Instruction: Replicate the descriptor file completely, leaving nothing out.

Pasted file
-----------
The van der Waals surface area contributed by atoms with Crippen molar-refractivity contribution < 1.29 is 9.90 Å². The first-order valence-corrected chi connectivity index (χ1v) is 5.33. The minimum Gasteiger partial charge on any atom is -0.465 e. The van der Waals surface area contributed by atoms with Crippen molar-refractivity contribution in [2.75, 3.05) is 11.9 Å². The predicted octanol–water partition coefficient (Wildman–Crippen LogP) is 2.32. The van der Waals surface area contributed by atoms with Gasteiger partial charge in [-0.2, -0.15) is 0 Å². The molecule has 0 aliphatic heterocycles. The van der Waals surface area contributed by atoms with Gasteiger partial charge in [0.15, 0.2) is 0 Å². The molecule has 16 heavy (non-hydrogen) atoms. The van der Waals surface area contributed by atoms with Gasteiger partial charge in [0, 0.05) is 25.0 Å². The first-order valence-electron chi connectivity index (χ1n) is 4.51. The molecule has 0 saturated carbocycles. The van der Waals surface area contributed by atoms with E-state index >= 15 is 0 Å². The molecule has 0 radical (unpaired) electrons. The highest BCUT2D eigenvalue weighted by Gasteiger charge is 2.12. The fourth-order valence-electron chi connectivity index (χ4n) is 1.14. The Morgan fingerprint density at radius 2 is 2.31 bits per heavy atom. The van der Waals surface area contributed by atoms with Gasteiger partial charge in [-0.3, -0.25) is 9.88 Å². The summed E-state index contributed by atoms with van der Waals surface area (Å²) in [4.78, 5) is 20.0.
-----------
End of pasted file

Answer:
The van der Waals surface area contributed by atoms with Crippen molar-refractivity contribution < 1.29 is 9.90 Å². The first-order valence-corrected chi connectivity index (χ1v) is 5.33. The minimum Gasteiger partial charge on any atom is -0.465 e. The van der Waals surface area contributed by atoms with Crippen molar-refractivity contribution in [2.75, 3.05) is 11.9 Å². The predicted octanol–water partition coefficient (Wildman–Crippen LogP) is 2.32. The van der Waals surface area contributed by atoms with Gasteiger partial charge in [-0.2, -0.15) is 0 Å². The molecule has 0 aliphatic heterocycles. The van der Waals surface area contributed by atoms with Gasteiger partial charge in [0.15, 0.2) is 0 Å². The molecule has 16 heavy (non-hydrogen) atoms. The van der Waals surface area contributed by atoms with Gasteiger partial charge in [0, 0.05) is 25.0 Å². The first-order valence-electron chi connectivity index (χ1n) is 4.51. The molecule has 0 saturated carbocycles. The van der Waals surface area contributed by atoms with E-state index >= 15 is 0 Å². The molecule has 0 radical (unpaired) electrons. The highest BCUT2D eigenvalue weighted by Gasteiger charge is 2.12. The fourth-order valence-electron chi connectivity index (χ4n) is 1.14. The Morgan fingerprint density at radius 2 is 2.31 bits per heavy atom. The van der Waals surface area contributed by atoms with Gasteiger partial charge in [-0.3, -0.25) is 9.88 Å². The summed E-state index contributed by atoms with van der Waals surface area (Å²) in [4.78, 5) is 20.0.